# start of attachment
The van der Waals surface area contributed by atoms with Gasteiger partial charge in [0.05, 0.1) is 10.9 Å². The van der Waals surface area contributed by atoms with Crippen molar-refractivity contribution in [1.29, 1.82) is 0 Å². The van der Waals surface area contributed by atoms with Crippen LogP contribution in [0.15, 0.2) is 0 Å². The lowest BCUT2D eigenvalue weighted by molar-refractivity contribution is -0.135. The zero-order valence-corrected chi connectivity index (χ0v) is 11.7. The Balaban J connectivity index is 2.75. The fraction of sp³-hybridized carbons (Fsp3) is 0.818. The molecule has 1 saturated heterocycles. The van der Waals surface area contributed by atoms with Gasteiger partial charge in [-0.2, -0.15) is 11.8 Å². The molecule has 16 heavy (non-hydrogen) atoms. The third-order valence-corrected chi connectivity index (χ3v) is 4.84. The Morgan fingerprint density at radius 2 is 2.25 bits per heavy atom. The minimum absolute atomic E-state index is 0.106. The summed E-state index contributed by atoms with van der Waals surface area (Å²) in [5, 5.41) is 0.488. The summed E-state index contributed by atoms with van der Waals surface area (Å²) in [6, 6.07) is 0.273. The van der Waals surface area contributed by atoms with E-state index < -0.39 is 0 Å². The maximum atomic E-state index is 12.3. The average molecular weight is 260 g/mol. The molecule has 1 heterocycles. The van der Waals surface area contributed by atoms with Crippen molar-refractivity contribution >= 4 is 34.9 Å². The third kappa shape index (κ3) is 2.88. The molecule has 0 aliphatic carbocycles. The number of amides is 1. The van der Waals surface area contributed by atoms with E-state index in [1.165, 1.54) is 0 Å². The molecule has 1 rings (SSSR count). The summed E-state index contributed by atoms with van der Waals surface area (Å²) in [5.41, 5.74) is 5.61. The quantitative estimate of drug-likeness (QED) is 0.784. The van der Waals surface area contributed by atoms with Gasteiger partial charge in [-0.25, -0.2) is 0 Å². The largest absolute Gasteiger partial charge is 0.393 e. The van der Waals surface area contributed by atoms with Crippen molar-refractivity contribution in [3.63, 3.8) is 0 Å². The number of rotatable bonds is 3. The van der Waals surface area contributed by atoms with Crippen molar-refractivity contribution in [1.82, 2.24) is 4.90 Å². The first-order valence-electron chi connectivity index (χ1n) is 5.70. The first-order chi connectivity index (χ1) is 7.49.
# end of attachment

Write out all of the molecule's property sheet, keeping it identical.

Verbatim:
The van der Waals surface area contributed by atoms with Gasteiger partial charge in [0.05, 0.1) is 10.9 Å². The van der Waals surface area contributed by atoms with Crippen molar-refractivity contribution in [1.29, 1.82) is 0 Å². The van der Waals surface area contributed by atoms with Crippen LogP contribution in [0.15, 0.2) is 0 Å². The lowest BCUT2D eigenvalue weighted by molar-refractivity contribution is -0.135. The zero-order valence-corrected chi connectivity index (χ0v) is 11.7. The Balaban J connectivity index is 2.75. The fraction of sp³-hybridized carbons (Fsp3) is 0.818. The molecule has 1 saturated heterocycles. The van der Waals surface area contributed by atoms with Gasteiger partial charge in [-0.2, -0.15) is 11.8 Å². The molecule has 16 heavy (non-hydrogen) atoms. The third-order valence-corrected chi connectivity index (χ3v) is 4.84. The Morgan fingerprint density at radius 2 is 2.25 bits per heavy atom. The minimum absolute atomic E-state index is 0.106. The summed E-state index contributed by atoms with van der Waals surface area (Å²) in [5, 5.41) is 0.488. The summed E-state index contributed by atoms with van der Waals surface area (Å²) in [6, 6.07) is 0.273. The van der Waals surface area contributed by atoms with E-state index < -0.39 is 0 Å². The maximum atomic E-state index is 12.3. The average molecular weight is 260 g/mol. The molecule has 1 heterocycles. The van der Waals surface area contributed by atoms with Crippen molar-refractivity contribution >= 4 is 34.9 Å². The third kappa shape index (κ3) is 2.88. The molecule has 0 aliphatic carbocycles. The number of amides is 1. The van der Waals surface area contributed by atoms with E-state index in [1.165, 1.54) is 0 Å². The molecule has 1 rings (SSSR count). The summed E-state index contributed by atoms with van der Waals surface area (Å²) in [5.41, 5.74) is 5.61. The quantitative estimate of drug-likeness (QED) is 0.784. The van der Waals surface area contributed by atoms with Gasteiger partial charge in [-0.25, -0.2) is 0 Å². The largest absolute Gasteiger partial charge is 0.393 e. The van der Waals surface area contributed by atoms with Crippen molar-refractivity contribution in [3.63, 3.8) is 0 Å². The number of rotatable bonds is 3. The van der Waals surface area contributed by atoms with Crippen molar-refractivity contribution in [1.82, 2.24) is 4.90 Å². The first-order valence-electron chi connectivity index (χ1n) is 5.70. The first-order chi connectivity index (χ1) is 7.49.